Two Preschoolers Debate Ontology
ianus via Compfight
I’m convinced every child is full of theological wisdom that the fallen world tries to suffocate by the time they’re ten. As an illustration of this truth, I thought you might enjoy a discussion that my daughter Alisha overheard in children’s church this last week between Sage (Alisha’s five-year-old daughter and my granddaughter) and her life-long friend Lincoln (the four-year-old grandson of Terri Churchill, our ReKnew Editor).
To set the context, it helps to know that, in their own adorable ways, Sage sometimes plays the role of a little Ms. Smarty Pants, while Lincoln can be as stubborn as a mule when standing his ground in an argument. You should also know that, as will become clear in a moment, Lincoln is really into building things and thus thinks like an engineer.
The topic of discussion was, “How God created us.”
Sage: “God created us!”
Lincoln: “God didn’t create me.”
Sage: “Yes, God created you, because God created everything.”
Lincoln: “No, God didn’t create me, cuz my mom built me.”
Sage: “Well, God and your mom created you!”
Lincoln: “No, only my mom built me — in the doctor’s office.”
Sage: “ No, God created you but you came out of your mom’s tummy, so she kinda created you too.”
Lincoln: “Well, then God was in the doctor’s office cuz that’s where my mom built me.”
Sage: “No, God wasn’t in the doctor’s office! Well…I guess he was kinda, since he’s everywhere, but not really.”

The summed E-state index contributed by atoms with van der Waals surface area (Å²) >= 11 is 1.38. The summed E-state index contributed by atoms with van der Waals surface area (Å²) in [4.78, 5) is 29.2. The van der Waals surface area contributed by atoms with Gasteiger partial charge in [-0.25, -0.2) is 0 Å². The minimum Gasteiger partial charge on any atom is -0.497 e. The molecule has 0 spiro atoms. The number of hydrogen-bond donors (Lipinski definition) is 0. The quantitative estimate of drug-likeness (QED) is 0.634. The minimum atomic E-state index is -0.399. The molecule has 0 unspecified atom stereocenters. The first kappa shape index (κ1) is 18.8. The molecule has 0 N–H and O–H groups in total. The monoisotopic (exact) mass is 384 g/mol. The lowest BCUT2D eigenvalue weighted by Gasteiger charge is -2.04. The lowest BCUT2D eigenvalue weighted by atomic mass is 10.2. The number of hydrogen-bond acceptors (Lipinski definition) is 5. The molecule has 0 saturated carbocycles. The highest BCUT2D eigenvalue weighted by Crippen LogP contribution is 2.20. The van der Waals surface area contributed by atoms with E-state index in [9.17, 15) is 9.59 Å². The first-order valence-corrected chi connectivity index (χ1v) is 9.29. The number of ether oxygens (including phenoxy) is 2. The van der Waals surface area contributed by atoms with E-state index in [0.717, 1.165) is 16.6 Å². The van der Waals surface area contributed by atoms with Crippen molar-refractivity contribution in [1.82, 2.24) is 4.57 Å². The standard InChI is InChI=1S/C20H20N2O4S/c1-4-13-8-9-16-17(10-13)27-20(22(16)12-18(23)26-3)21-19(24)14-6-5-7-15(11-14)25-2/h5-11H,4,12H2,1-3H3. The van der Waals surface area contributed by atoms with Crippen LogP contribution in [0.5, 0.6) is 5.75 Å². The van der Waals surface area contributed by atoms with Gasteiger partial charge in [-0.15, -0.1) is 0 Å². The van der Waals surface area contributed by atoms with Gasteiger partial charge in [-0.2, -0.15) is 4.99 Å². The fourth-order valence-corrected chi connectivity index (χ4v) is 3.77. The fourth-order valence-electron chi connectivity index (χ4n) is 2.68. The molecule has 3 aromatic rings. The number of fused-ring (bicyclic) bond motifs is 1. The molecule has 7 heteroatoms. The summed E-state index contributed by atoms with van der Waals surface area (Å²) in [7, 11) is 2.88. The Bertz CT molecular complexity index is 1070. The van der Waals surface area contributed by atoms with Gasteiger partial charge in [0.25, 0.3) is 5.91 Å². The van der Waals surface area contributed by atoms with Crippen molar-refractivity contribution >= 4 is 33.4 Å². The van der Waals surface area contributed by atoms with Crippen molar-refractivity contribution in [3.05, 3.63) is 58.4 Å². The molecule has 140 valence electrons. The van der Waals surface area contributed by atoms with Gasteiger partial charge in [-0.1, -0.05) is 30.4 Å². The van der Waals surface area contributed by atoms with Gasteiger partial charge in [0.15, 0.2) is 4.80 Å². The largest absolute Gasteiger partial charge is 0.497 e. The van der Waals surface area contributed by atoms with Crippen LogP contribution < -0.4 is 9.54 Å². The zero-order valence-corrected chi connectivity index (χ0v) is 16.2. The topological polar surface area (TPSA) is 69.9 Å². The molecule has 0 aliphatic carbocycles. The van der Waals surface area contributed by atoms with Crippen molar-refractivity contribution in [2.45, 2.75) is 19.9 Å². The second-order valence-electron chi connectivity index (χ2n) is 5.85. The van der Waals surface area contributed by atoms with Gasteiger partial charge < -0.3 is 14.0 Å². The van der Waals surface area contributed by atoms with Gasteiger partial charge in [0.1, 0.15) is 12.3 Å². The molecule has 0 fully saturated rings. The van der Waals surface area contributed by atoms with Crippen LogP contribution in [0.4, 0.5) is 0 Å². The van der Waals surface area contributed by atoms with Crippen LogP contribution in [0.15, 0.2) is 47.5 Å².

Lincoln: “Yep, he was there!”
Though they probably didn’t realize it, these two blossoming theologians were touching on two of the most notoriously challenging theological issues thinkers have wrestled with throughout history. They were toiling over the ontological implications of the concept of a Creator God who creates by means of physical processes that nevertheless play a genuine ontological role in bringing about what comes to pass. And these two theological protégés expressed the amazing intuition that this issue is inseparably connected to the challenging enigma of the sense in which God is, and is not, simultaneously in all places. (For example, how was God’s presence in Christ different than his presence in a rabbit turd?) Not bad for two kids who, so far as I know, have not yet cracked a tome of Barth!
The genius of these two little theologians aside, let us rejoice that little Lincoln, who began the debate with the atheistic assumption that only his mom “built” him in the doctor’s office, ended up rebuffing Sage’s hesitant acknowledgment of God’s omnipresence in that very office! And let us marvel at the amazing ability of a doting grandfather to over-interpret a happenstance conversation between his astounding granddaughter and her cute little friend than was actually there.
Keep smiling! The world needs it!